Editor’s note: This story is part of our 2022 PharmaVoice 100 feature.
Clincierge’s impact on diversity and inclusion shouldn’t only be measured on its work within the pharma industry — although it has plenty to boast about in that arena. As a clinical trials patient logistics management company, Clincierge has supported more than 300 studies in over 40 countries operating in more than 25 languages.
Part of this success goes back to the “visionary leadership” of Scott Gray, the company’s founder, president and CEO, a nominator says.
“Clincierge sets the bar as the gold standard in patient-centered clinical trial support in its pursuit to ensure that access to clinical trials is available to every patient in every corner of the globe, regardless of race, color, religion or socioeconomic status,” one of Gray’s nominators writes.
This focus on supporting different groups is also baked into the company’s advocacy aims outside the industry. According to one of Gray’s nominators, Clincierge is a “platinum member” of the National LGBT Chamber of Commerce, while Gray himself serves as a member of the Independence Business Alliance, which advocates for greater LGBTQ leadership in and around Philadelphia.
"My style of leadership is to be strong, but not rude; be kind, but not weak; be bold, but not bully; be thoughtful, but not lazy; be humble, but not timid; be proud, but not arrogant; have humor, but without folly."
CEO, founder, president, Clincierge
His philanthropic work extends even further to his support of nonprofits benefiting HIV/AIDS patients and his ongoing donations and support of Valley Youth House, a group that supports “young people experiencing homelessness, housing insecurity and loss of family connections to achieve healthy and independent futures.”
“[Gray] is intelligent, engaging and kind,” a nominator says. “His dedication to helping others is remarkable.”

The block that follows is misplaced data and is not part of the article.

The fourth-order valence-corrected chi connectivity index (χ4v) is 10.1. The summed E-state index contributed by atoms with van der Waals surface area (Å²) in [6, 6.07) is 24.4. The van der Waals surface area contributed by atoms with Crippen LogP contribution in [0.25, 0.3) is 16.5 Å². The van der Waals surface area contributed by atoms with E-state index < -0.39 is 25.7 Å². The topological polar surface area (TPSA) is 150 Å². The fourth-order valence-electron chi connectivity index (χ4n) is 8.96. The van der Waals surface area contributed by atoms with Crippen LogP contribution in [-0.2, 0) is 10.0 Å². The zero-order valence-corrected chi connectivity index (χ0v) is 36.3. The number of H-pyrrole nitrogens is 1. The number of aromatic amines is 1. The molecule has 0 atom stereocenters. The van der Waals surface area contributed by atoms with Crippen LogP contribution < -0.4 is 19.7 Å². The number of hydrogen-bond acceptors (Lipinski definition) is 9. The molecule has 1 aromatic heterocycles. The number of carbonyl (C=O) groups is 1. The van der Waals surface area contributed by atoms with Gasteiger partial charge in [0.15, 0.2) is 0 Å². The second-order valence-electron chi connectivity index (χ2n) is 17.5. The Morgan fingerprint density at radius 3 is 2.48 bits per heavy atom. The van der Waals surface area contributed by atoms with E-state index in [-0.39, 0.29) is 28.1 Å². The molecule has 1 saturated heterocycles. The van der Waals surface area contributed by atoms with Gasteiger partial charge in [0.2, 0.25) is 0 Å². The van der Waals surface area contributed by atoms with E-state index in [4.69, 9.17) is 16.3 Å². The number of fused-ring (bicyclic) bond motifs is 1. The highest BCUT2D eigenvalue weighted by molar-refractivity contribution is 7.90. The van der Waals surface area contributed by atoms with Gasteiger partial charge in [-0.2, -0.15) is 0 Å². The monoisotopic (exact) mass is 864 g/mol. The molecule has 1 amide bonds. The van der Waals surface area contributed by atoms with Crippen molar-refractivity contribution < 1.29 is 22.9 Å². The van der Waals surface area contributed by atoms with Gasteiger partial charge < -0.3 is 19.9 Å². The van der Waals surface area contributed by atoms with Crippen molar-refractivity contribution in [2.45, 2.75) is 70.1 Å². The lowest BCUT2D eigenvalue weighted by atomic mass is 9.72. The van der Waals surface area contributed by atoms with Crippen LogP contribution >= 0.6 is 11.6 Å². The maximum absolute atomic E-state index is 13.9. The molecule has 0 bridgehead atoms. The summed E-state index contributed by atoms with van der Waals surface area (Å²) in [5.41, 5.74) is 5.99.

Back at the office, Gray has helped Clincierge earn a spot on Inc.’s 5000 list and become ranked as one of the fastest growing, privately owned companies in the U.S., as well as being named a Philadelphia 100 winner. Gray was recently named a Titan 100 Award recipient, all while providing individual clinical trial support to patients by managing the logistics of travel, lodging, transportation and faster reimbursement for out-of-pocket costs.
Here, Gray explains his leadership style and why shifting regulations are having a major impact on clinical trials.
PharmaVoice: What drew you to the life sciences industry?
Scott Gray: As a kid I always loved science and wanted to be a doctor, so I took all the pre-med courses in high school. However, the path changed, and I chose the hospitality business where life sciences companies have been primary customers for the past 40 years.
If you were a brand, what would it be?
Scotch Bunny — all the fire of a Scotch bonnet pepper, yet with the softness of bunny.
What keeps you up at night?
The ever-shifting global regulations, policies and politics restrict our ability to help people get to clinical research visits.
How would you describe your leadership style?
My style of leadership is to be strong, but not rude; be kind, but not weak; be bold, but not a bully; be thoughtful, but not lazy; be humble, but not timid; be proud, but not arrogant; have humor, but without folly.
What is your key piece of leadership advice?
Find organization development experts who can help you learn the processes used by successful companies, then apply those processes with unwavering discipline. And remember to inspect what you expect.
How are you paying your success forward?
Mentoring other business owners continues to provide satisfaction, along with 18 years as a volunteer and supporter for The SMART Ride in Florida and as a supporter and member of the board of directors for Valley Youth House in Pennsylvania. Also, the Clincierge Corporate Social Responsibility program enables employees to submit nonprofit funding requests that are paid by the company.
What is the single most important trend impacting your area of the industry?
Regulating agencies around the globe have increased expectations of research sponsors to demonstrate greater diversity among the people who volunteer their bodies for clinical trials to improve the outcomes of data quality and clinical relevance across broader genetic samples.